By April 22, 2012 Read More →

Carrying concealed – grave considerations

Silhouette of a gun

With all the loose talk about the shooting in Florida, it is high time for folks to consider the deadly ramifications of carrying firearms. The average citizen rarely considers the severe legal consequences of pulling the trigger, relying instead on ‘self defense’ to protect them from legal prosecution.  Prisons are full of people who still insist they killed in ‘self defense’ but their understanding of self-defense did not conform to the legal definition of it, and they ended up convicted of homicide and serving long sentences.  Police officers and military personnel are trained to consider certain items before they drop the hammer, and so should anyone who carries a concealed weapon.  DISCLAIMER: I AM NOT A LAWYER, AND IN NO WAY IS THIS LEGAL ADVICE!

First of all, common sense and law do not necessarily agree with one another.  You need to look up the legal definition of self defense in your state.  You will find it more narrowly defined than you expected.  Then look up definitions of homicide.  There are several kinds – also called degrees – that have different definitions.  Emergency is another term which means different things in different situations.  These all affect your self defense plea, and whether it even can be applied to your situation.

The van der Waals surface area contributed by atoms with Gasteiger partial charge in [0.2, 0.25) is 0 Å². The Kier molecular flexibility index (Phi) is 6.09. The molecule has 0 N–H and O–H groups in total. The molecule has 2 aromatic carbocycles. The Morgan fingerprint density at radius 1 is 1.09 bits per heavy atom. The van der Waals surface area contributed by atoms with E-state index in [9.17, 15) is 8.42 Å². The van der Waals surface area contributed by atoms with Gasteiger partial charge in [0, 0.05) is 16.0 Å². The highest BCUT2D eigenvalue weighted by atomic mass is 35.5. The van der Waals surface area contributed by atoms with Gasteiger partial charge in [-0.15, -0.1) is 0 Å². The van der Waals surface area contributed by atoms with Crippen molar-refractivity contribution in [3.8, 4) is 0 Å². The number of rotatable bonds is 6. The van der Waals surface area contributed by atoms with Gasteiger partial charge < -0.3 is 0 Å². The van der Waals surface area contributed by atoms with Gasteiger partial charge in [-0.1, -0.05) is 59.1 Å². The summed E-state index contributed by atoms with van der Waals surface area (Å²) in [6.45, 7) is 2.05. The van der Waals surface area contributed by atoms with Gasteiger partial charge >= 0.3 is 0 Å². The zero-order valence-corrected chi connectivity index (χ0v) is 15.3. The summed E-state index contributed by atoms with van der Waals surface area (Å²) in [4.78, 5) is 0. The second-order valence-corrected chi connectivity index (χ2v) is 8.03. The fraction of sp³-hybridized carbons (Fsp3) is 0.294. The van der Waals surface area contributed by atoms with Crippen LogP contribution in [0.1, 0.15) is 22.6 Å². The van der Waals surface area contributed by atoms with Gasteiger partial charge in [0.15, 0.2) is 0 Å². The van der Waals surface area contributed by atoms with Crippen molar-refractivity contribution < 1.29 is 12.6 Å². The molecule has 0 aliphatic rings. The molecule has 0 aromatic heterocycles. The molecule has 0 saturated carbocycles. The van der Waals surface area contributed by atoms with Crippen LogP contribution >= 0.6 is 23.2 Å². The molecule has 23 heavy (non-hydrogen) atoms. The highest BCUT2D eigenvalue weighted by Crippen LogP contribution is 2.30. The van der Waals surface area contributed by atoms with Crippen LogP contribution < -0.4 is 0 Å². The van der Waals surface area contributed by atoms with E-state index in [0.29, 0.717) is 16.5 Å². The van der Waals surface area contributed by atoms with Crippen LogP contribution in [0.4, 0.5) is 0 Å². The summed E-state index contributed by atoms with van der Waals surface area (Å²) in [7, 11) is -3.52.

Killing a person in ‘hot blood’ requires no intent.  You can just lose your temper, or panic, and kill.  Self defense is NOT necessarily a defense in this.  You can’t start a fight, then kill someone because you are losing it (this lands quite a few folks in prison).  It does not matter (except perhaps at sentencing time or in the movies) who ‘started’ it.  If you participated in the argument or fight, rather than trying to avoid it, you forfeit the self-defense exception in most cases.  (I believe this will be one of the concepts scrutinized very closely under the ‘stand your ground’ law, and certainly in the current Zimmerman case.)

You also cannot panic and kill just because you are scared.  You will be expected to explain clearly just why you felt it was necessary to take a life, and ‘they threatened me’ will not stand up in court.  What is a threat to you will not necessarily pass the test of what a ‘reasonable person’ would consider a threat in the eyes of a court.  So you must be able to articulate (and prove to the courts’ satisfaction) that the threatening person not only had a big mouth or menacing appearance, but that they had intent to hurt you, and the means to do so, in the immediate moment you pulled the trigger. Witnesses can help or hurt you, depending on what they interpret from what they saw, so don’t expect them to be on your side.